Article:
Water Quality Products Magazine – Sep 2016
Offers & sales to new customers require more than a price
Before I answer this question, I will ask one back. Why does a potential new customer care? If I were to offer you a sale price or even 50% off of an item that you do not know you want or need, would you care? Would the balance after the sale price or percentage off really matter?
The water treatment industry is needed, wanted and sought after. But from a marketing standpoint, water treatment is what marketers refer to as “not sexy.” Now, I am not referring to how you look, how your employees look, how many times a week you hit the gym or any other details about the appearance of your staff. In marketing, there are two basic types of products: those that are “sexy,” like a cruise line, a new sports car or a family vacation package, and those that are not, like a water filtration system.
When prospects receive and digest a sexy ad, they can easily see themselves on that vacation or in that sports car. The not-sexy marketing is perhaps needed more, but often wanted less. Why do you see so many ads for cars or all-inclusive resorts? The reason is simple: They are easy to sell, and repetition works. Water dealers need repetition, too—especially because water treatment products may not always be so easy to sell.
Repeat Your Message
Repetition for the water filtration industry also must include information that will make your products more desirable. Water issues are only now coming to light in the public consciousness. Even so, I meet so-called experts in the field, such as real estate agent and home inspectors, who do not know about or wave off the importance of a water filter with a shoulder shrug and a, “Meh, they don’t really make that much of a difference,” (an actual quote I heard recently). Even my family practitioner, a successful doctor who has made his living advising on the virtues of healthy living versus doctor visits and pill popping, admitted he really did not know much about reverse osmosis water. He did not dispute its benefits, just clarified he was not knowledgeable and would have to get more information.
Here is a real-world example to illustrate the type of misinformation you are battling daily. My oldest son is in the process of buying his first home. I went along on the home inspection and he asked the inspector some good questions about the life and future of the appliances. We noticed a new water heater. The inspector told us a water heater is good for seven to 10 years, so this one was fine. I mentioned that a water filter would improve that lifespan. My water heater was installed in 1993 and I just replaced it this year. That is 23 years. I also mentioned that I have a water filtration system, which I know prolonged the life.
His answer: “Did it leak onto the floor when it went?”
“Yes,” I said.
“So, there you are, your water filter didn’t make that much of a difference,” the inspector said. He was focused on the failure, not the fact that I doubled the lifespan.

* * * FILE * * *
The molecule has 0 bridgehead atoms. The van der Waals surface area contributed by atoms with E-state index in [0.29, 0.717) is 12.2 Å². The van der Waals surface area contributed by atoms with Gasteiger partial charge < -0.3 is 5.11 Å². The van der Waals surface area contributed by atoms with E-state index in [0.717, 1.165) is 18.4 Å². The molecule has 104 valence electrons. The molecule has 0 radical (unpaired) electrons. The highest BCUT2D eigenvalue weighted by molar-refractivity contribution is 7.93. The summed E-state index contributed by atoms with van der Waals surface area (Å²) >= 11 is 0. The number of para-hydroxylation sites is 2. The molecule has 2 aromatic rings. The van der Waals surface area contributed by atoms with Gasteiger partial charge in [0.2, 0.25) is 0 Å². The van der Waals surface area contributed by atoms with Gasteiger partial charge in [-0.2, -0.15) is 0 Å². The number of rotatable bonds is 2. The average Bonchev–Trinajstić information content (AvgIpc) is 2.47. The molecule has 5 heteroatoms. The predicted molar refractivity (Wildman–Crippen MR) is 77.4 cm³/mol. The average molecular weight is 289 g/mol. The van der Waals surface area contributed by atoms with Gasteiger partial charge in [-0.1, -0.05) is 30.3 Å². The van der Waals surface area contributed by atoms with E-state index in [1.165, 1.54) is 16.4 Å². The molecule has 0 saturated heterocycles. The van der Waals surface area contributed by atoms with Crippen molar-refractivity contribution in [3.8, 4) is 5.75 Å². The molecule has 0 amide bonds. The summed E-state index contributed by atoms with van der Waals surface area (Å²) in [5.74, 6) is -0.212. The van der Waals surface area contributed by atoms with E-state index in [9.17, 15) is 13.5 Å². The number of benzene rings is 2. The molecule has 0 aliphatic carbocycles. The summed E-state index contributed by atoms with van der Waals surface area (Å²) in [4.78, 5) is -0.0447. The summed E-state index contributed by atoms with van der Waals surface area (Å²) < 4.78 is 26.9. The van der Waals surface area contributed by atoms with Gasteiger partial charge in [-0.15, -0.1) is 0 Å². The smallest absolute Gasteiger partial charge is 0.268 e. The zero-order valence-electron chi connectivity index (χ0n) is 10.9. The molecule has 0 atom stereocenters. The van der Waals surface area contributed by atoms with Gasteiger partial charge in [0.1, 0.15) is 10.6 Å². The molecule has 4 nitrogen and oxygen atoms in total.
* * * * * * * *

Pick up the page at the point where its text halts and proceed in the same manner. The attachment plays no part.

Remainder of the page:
The dishwasher is original to the eight-year-old home. It has some scale and buildup, but certainly is not ready to be replaced. I mentioned my dishwasher is three years old and looks brand new inside. My brother has the same dishwasher, but does not have a water filter, and his dishwasher appears sand blasted from hard water. “A good water filter will keep that dishwasher going for some time,” I said. The home inspector and the real estate agent both shrugged that off and collectively disagreed, saying it would not make a difference.
This is what you are up against every time you run an ad, sponsor an event, buy pay-per-click or send direct marketing. I would like to emphasize that you are not fighting a losing battle. People are becoming more aware every day of how much they really do need a water treatment system. I do also want to stress that you must advertise often and do it with information as well as an attractive offer. There is an economic statement that comes from old Latin, Res tantum valet quantum vendi potest: A thing is worth only what someone else will pay for it. Remember that.
So, to answer the question on what the formula for attracting a new customer is, I offer this. You know what a good offer is because you are a consumer of products yourself. Would you look at your offer and see it as a gimmick or would you think it is fair? Remember, when thinking about your sale or offer, the key parts of a marketing strategy are the parts of a three-legged stool. Each leg is crucial to holding your stool up. They are list (who), offer (what) and creative (how effectively it speaks to the prospective buyer). They are bound by timing, repetition and information. It is information that will appeal to your customer. It is information about overall cost savings that may spark an interest in a whole-house water filtration system versus simply replacing an expensive appliance. And it is information repeated in your advertising, along with a fair offer, that will help your prospects make a decision to buy or not to buy.